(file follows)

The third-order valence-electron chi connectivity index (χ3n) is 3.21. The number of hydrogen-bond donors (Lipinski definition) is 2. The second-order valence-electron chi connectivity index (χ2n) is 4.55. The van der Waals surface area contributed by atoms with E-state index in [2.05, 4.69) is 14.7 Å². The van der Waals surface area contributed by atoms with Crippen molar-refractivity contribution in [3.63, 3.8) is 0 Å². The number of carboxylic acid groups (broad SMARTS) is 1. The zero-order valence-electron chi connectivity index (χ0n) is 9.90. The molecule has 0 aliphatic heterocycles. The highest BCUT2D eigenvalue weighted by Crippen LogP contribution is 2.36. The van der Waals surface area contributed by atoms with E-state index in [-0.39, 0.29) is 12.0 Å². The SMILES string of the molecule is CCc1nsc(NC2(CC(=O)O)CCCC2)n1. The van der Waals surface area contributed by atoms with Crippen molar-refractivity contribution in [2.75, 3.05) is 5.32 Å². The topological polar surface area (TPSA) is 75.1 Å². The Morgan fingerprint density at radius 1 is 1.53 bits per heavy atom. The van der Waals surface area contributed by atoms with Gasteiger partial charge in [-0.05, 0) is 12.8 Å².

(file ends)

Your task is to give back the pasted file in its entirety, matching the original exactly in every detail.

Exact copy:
The third-order valence-electron chi connectivity index (χ3n) is 3.21. The number of hydrogen-bond donors (Lipinski definition) is 2. The second-order valence-electron chi connectivity index (χ2n) is 4.55. The van der Waals surface area contributed by atoms with E-state index in [2.05, 4.69) is 14.7 Å². The van der Waals surface area contributed by atoms with Crippen molar-refractivity contribution in [3.63, 3.8) is 0 Å². The number of carboxylic acid groups (broad SMARTS) is 1. The zero-order valence-electron chi connectivity index (χ0n) is 9.90. The molecule has 0 aliphatic heterocycles. The highest BCUT2D eigenvalue weighted by Crippen LogP contribution is 2.36. The van der Waals surface area contributed by atoms with E-state index in [-0.39, 0.29) is 12.0 Å². The SMILES string of the molecule is CCc1nsc(NC2(CC(=O)O)CCCC2)n1. The van der Waals surface area contributed by atoms with Crippen molar-refractivity contribution in [2.75, 3.05) is 5.32 Å². The topological polar surface area (TPSA) is 75.1 Å². The Morgan fingerprint density at radius 1 is 1.53 bits per heavy atom. The van der Waals surface area contributed by atoms with Gasteiger partial charge in [-0.05, 0) is 12.8 Å².